History November 21, 2017
(Left to right) Baron Stafford, the Marquess of Reading, the Duke of Norfolk (seated), the Earl of Shrewsbury and Waterford and  Viscount Torrington (seated),  1988
(Left to right) Baron Stafford, the Marquess of Reading, the Duke of Norfolk (seated), the Earl of Shrewsbury and Waterford and Viscount Torrington (seated), 1988
© Lichfield/Getty Images

Some Lords a-leeching


Not everyone loves a lord. On the contrary, for every admirer of the 9th Earl of Emsworth or the 7th Earl of Grantham, there is a sea-green incorruptible determined to rid the world of the pestilence named “aristocracy”. Chris Bryant, one-time Anglican priest, more recently Gordon Brown’s Minister for Europe, stands proud among the Jacobins. The peerage, he argues, emerged from a combination of at least three of the seven deadly sins: greed, jealousy and pride. To this, as he demonstrates at length, their lordships have added no small share of lust, anger, avarice and sloth. Bryant’s denunciation proceeds chronologically but ponderously. From the treachery of the eleventh-century ealdormen Eadric and Godwin, via the Norman yoke, attainders, civil war and beheadings, we eventually reach the more familiar uplands of the country house (a machine for self-indulgence, maintained from the sweated labour of the poor), the slave trade (in Bryant’s telling, very much an aristocratic cartel), and even the most recent of parliamentary expense scandals (in which Bryant himself was found to have been a two-times second-home “flipper”).

The usual rogues’ gallery is garishly lit. From the sodomitical 2nd Earl of Castlehaven (executed on Tower Hill in 1631), via the homicidal 4th Earl Ferrers (hanged in 1760 for the murder of his steward, coolly placing his own neck in the silken noose), the more Blackadderish anti-heroics of the peerage are exposed to ridicule and contempt. The result is an indictment richer in indignation than insight.

As was remarked in 1848, on the sale of the chattels of the bankrupted 2nd Duke of Buckingham and Chandos, “persons who occupy a rank and station greatly above the ‘common lot’ seldom excite the sympathy of their inferiors”. It is no doubt salutary to escape the cringing of Downton Abbey. Even so, we should spare some pity for various of the privileged whose misdeeds Bryant catalogues with such gloating disapproval. It takes nearly a third of the book’s length to get from Beowulfto Henry Tudor. En route, there is not a little preaching. There are infelicities of expression: for example, “The survival of some historical documents rather than others is often misleading”. Among factual errors or misinterpretations are the standard misunderstanding of licences to crenellate (which were not so much hindrances to privilege, as proud advertisements, rarely refused by the crown), and a perhaps forgivable confusion between Alton and Carlton Towers. More significantly, sneering and insinuation take precedence over more serious analysis. After the 1150s, for example, there was a sudden and unexpected winnowing of the baronage. From this emerged new distinctions between the elite aristocracy (henceforth destined to constitute the parliamentary peerage) and the mere gentry. From the 1420s, the aristocracy embarked on a rampage of self-slaughter, unmatched thereafter until the Crimea or 1914. Neither of these developments, both central to modern scholarly analysis, is noticed, let alone explored. Instead, Bryant’s bugbears are to be squashed whether advancing or in retreat. Denounced for being over-conspicuous through to the 1960s, the modern peerage is then excoriated for retiring into “secretive” obscurity.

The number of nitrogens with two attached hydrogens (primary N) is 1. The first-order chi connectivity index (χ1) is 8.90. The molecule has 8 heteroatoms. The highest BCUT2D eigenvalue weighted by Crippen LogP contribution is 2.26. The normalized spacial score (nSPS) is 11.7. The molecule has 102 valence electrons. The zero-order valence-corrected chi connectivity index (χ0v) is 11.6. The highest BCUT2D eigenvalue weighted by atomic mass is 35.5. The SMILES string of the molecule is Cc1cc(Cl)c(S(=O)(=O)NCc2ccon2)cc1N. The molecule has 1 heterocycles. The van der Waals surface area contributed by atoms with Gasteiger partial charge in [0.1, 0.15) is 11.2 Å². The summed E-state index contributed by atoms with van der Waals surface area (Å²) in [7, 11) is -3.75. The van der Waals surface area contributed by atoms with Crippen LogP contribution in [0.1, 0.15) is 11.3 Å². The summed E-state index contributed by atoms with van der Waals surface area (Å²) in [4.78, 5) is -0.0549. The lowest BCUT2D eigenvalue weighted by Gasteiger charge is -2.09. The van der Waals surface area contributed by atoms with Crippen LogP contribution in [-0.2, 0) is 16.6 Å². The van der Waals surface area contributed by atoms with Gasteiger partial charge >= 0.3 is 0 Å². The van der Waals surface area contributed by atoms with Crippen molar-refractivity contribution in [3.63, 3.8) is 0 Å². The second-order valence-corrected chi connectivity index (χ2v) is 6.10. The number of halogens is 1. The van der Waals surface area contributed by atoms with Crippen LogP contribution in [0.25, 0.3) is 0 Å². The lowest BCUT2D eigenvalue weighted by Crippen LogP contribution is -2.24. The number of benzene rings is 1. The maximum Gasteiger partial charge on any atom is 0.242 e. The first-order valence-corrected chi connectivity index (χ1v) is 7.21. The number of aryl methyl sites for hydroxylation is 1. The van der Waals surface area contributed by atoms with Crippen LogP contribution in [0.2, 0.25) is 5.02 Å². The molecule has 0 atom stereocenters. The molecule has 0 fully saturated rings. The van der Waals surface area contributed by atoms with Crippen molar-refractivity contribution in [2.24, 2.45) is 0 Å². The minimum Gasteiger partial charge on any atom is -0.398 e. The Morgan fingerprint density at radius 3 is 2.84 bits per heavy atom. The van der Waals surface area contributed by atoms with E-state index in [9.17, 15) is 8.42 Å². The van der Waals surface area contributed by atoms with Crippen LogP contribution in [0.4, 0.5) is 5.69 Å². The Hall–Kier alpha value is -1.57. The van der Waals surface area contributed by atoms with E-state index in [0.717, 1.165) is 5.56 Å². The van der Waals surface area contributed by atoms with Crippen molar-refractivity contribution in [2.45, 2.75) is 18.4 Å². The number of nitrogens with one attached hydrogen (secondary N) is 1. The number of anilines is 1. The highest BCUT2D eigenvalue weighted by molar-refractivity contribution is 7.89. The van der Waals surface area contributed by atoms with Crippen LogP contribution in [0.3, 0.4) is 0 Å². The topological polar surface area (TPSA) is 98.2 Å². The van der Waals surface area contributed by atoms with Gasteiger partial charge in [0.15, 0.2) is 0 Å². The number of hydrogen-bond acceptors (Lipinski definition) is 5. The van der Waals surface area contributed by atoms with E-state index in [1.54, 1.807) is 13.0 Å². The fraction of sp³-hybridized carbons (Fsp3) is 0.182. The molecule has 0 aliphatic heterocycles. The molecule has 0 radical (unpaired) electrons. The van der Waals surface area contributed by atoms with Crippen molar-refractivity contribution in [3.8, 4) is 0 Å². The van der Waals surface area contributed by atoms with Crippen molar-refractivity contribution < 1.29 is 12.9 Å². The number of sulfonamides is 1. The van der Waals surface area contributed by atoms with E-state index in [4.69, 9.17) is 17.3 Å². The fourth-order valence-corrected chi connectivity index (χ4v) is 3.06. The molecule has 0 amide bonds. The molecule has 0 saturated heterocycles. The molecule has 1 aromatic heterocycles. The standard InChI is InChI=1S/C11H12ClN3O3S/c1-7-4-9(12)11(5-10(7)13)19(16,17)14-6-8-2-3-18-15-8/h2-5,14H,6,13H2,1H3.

Bryant’s charge sheet climaxes with a denunciation of aristocratic tax avoidance. Not even a Channel Islands lawyer, I suspect, could keep an entirely straight face defending the fiscal arrangements of the meat-packing lords Vestey, legal though such manoeuvres were. Bryant writes that “improbably, the court agreed” to the claim by the 5th Duke of Westminster that his brother, the 4th Duke, was exempt from death duties having fallen in the service of his country (he in fact died in 1967 of cancer deemed unrelated to a war wound he had received twenty-three years before). Even so, for an MP familiar with Parliament’s long history, Bryant is surprisingly blind to causes rather than effects.

True, in times of prosperity, the very rich get obscenely richer. Certainly, inherited wealth and idleness have long been close cousins. A supporter of the House of Lords reforms of 1999, Bryant remains uneasy that even ninety-two hereditary peers should have been exempt from a cull that reduced the House from 1,330 to a still extremely well-fed 669 members. Yet nowhere does he consider wealth itself as a curse that, just as much as poverty, will always be with us. Better, surely, that a representative cross section of the upper classes be encouraged into a tradition of public service, and even into an occasional encounter with the Inland Revenue, than that, as elsewhere in the world, their affairs go entirely offshore and their fortunes mushroom uncontrolled across the generations. Better that, even with comfortable advantages to their occupants, the stately homes of England be preserved with their collections intact, in an increasing number of cases as effectively public rather than private assets. As behind so many obsessive hatreds, is there not an element here of odi et amo, of adoration disguised as loathing? Is it possible, even, that we detect the first signs of an ascension already traced in the careers of such firebrands as the 1st Earl Lloyd-George of Dwyfor, or the 1st Baron Shinwell of Easington? Arise, perhaps, the 1st Lord Bryant of Grudge.